Tip 1347 Printable Monobook Previous Next

created September 29, 2006 · complexity basic · author mchenryk · version 7.0

Add the following lines to your vimrc:

map <C-t> :tabnew<CR>
map <C-left> :tabp<CR>
map<C-right> :tabn<CR>

Then in gvim you have the following commands:

  • Ctrl-t – open a new tab
  • Ctrl-left arrow – move one tab to the left
  • Ctrl-right arrow – move one tab to the right

Basic Navigation

:tabs         list all tabs
:tabm 0       move the current tab first
:tabm {i}     move the current tab to the i+1 position
:tabn         move to (view) the next tab
:tabp         move to (view) the previous tab
:tabfirst     move to the first tab
:tabf {file}  open a new tab with the filename given, searching the 'path' to find it
:tabc         close the current tab
:tabc {i}     close the i-th tab
:tabo         close other tabs

For basic tab navigation, it is probably more convenient to use the built-in normal-mode commands:

gt            move to (view) the next tab
gT            move to (view) the previous tab
{i}gt         move to (view) the tab in the i-th position



  • No point having a tip change the default keybindings for :tabn and :tabp. Explain the defaults.
  • Merge in any useful comments from below.
  • Perhaps rename to "Using tab pages" (a simpler title that attempts to avoid confusion with the tab key).

Does not work in [ax]term.

Or you could use gt and gT without having to move your hands across the keyboard. Also, gt can take the tab number to jump directly to a tab.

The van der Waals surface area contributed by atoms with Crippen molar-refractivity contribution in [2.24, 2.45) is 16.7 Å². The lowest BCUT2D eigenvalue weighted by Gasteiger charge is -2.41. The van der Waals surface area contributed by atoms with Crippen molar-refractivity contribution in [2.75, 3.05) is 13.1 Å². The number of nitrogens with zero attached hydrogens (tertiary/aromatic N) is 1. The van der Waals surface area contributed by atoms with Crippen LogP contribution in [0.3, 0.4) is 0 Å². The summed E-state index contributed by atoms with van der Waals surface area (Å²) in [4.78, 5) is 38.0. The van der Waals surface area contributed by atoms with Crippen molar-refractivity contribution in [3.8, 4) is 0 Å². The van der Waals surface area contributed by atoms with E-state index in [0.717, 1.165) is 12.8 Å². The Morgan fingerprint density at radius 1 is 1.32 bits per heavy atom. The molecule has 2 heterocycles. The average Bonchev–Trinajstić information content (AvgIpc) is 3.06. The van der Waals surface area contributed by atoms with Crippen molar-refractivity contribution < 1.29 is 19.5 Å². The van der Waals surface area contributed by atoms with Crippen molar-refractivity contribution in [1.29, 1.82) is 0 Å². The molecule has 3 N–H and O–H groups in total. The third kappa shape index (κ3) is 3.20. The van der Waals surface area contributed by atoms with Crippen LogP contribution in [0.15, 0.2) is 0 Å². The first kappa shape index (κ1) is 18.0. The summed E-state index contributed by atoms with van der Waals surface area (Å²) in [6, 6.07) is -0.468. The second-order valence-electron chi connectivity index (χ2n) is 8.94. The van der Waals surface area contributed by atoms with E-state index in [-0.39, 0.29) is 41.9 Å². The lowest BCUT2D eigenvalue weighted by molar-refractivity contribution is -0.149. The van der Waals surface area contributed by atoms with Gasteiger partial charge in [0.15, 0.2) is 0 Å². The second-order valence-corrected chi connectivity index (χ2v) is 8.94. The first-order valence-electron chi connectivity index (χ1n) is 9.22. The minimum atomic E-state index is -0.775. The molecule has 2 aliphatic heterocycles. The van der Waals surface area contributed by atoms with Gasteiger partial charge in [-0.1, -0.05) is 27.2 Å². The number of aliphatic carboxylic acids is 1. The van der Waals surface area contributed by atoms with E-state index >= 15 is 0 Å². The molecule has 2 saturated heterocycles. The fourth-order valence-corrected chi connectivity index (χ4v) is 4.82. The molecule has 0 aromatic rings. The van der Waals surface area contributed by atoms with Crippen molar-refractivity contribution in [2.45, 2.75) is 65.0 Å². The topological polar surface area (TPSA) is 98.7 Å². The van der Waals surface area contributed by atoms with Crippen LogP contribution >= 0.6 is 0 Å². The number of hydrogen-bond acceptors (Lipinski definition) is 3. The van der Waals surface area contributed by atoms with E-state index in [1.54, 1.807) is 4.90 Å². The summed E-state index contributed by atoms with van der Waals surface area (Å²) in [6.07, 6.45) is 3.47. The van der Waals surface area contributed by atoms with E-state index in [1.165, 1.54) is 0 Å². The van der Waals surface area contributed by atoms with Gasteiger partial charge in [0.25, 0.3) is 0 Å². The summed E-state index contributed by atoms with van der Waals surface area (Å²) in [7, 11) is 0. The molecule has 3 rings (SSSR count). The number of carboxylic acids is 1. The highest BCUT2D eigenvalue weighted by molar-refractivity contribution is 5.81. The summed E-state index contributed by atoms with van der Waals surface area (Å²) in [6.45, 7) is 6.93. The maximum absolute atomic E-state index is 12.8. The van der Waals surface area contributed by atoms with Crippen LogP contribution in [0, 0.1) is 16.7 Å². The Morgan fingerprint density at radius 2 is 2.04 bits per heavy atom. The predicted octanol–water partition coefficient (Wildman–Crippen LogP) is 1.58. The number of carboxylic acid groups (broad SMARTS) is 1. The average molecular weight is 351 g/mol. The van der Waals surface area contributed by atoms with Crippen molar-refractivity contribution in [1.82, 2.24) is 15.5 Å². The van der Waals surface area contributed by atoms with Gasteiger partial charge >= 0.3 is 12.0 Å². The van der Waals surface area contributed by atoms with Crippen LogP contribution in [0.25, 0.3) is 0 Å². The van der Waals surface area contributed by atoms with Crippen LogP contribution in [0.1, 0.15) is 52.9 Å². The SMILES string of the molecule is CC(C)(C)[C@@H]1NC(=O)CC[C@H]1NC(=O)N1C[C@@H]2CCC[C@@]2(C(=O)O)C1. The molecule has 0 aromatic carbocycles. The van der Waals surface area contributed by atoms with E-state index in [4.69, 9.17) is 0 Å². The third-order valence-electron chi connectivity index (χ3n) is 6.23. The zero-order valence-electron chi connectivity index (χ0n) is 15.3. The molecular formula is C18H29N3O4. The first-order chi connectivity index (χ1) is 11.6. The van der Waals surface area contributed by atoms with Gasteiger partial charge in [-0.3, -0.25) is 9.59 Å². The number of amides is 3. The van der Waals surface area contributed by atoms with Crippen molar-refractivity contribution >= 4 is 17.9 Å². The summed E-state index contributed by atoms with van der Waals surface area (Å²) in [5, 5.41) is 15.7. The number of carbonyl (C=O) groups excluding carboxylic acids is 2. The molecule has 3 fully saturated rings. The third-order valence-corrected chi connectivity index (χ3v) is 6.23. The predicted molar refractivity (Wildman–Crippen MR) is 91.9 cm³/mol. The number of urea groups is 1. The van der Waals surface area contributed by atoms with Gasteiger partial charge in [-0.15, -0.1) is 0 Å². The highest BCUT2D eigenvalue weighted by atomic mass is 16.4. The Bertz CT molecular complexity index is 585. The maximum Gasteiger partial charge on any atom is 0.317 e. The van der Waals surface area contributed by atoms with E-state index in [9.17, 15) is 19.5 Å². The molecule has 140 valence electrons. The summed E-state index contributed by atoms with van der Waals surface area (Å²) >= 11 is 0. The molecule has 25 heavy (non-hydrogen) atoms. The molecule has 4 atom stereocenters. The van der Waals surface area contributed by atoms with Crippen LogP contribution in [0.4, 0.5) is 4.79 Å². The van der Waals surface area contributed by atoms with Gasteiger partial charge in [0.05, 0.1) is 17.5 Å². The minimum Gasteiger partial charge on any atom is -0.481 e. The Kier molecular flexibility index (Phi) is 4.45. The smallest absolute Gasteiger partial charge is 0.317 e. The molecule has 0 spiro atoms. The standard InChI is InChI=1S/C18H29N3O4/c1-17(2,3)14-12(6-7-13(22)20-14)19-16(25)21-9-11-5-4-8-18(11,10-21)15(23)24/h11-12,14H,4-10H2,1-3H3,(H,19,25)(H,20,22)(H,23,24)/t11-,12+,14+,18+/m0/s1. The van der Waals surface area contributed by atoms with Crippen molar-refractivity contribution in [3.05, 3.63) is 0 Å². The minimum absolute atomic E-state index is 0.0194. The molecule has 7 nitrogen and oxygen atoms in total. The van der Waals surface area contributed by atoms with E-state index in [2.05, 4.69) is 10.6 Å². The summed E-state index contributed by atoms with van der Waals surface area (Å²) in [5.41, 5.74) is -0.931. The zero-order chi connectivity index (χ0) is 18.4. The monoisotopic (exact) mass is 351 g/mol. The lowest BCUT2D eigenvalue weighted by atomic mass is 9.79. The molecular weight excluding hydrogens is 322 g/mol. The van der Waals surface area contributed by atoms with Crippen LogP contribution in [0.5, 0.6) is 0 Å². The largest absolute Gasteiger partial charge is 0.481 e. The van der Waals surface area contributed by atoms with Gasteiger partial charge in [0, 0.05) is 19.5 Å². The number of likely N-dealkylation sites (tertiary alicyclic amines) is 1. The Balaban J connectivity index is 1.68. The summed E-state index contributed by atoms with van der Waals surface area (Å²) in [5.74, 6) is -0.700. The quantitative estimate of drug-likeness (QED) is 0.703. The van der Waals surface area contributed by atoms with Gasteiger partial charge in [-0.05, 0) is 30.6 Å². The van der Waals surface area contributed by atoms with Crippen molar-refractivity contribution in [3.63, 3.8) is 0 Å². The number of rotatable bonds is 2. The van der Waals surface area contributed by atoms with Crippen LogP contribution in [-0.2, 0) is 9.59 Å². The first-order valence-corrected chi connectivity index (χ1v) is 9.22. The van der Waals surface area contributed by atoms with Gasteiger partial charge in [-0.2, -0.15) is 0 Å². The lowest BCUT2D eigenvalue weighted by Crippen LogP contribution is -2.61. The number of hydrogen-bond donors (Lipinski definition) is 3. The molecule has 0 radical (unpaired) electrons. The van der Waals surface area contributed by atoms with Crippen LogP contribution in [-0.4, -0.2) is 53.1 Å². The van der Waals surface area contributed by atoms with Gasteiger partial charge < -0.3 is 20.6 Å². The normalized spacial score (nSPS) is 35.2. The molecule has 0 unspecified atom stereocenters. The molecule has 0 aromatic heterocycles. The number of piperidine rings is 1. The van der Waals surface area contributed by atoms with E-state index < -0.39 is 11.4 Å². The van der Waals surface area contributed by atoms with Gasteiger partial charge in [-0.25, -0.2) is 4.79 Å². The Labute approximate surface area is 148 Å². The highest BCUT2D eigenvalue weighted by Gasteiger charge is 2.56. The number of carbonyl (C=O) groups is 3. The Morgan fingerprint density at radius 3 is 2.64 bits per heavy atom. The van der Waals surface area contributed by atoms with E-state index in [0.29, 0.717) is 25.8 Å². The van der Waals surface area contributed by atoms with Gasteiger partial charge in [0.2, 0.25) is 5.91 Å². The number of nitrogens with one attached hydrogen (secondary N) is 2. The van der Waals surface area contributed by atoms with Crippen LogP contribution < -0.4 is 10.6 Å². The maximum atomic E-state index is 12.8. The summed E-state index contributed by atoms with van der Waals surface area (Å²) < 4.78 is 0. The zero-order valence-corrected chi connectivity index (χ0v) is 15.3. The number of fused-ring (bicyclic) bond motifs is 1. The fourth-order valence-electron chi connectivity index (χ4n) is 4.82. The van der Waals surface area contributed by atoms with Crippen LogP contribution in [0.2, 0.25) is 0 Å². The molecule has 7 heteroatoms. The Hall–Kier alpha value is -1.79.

I use Vim in Windows, so remapping C-Left isn't great for me. These are the mappings I use:

" Tab mappings
map <S-Up> :tabclose<CR>
map <S-Down> :tabnew<CR>
map <S-Left> gT
map <S-Right> gt
map <S-PageUp> :tabfirst<CR>
map <S-PageDown> :tablast<CR>

I used down for a new tab because I'm used to that from Opera's mouse gestures.

I prefer gt and gT. In any case <C-PgUp> and <C-PgDn> are the defaults for the same operations.

Just opening a new tab is kind of useless. I find :tabe <filename> more useful.

Instead of :tabe filename, I like :tabf filename, because it walks the path to find the name, instead of relying on an required explicit path/filename.

If you are working with tags or cscope, <Ctrl-T> is for popping the stack.

I think this can be condensed to:

:tab sp<CR>

Alternative way to move current window to a new tab is: <Ctrl-w> T (capital).

Possibly useful information from tip 1313 (now removed)

:tabo         " only this tab (close other tabs)
:tab ball     " show each buffer in a tab

" Set tab label to show buffer number, filename, if modified.
:set guitablabel=%n/\ %t\ %M

When starting Vim, the -p option opens each file in a tab, for example:

gvim -p *.txt
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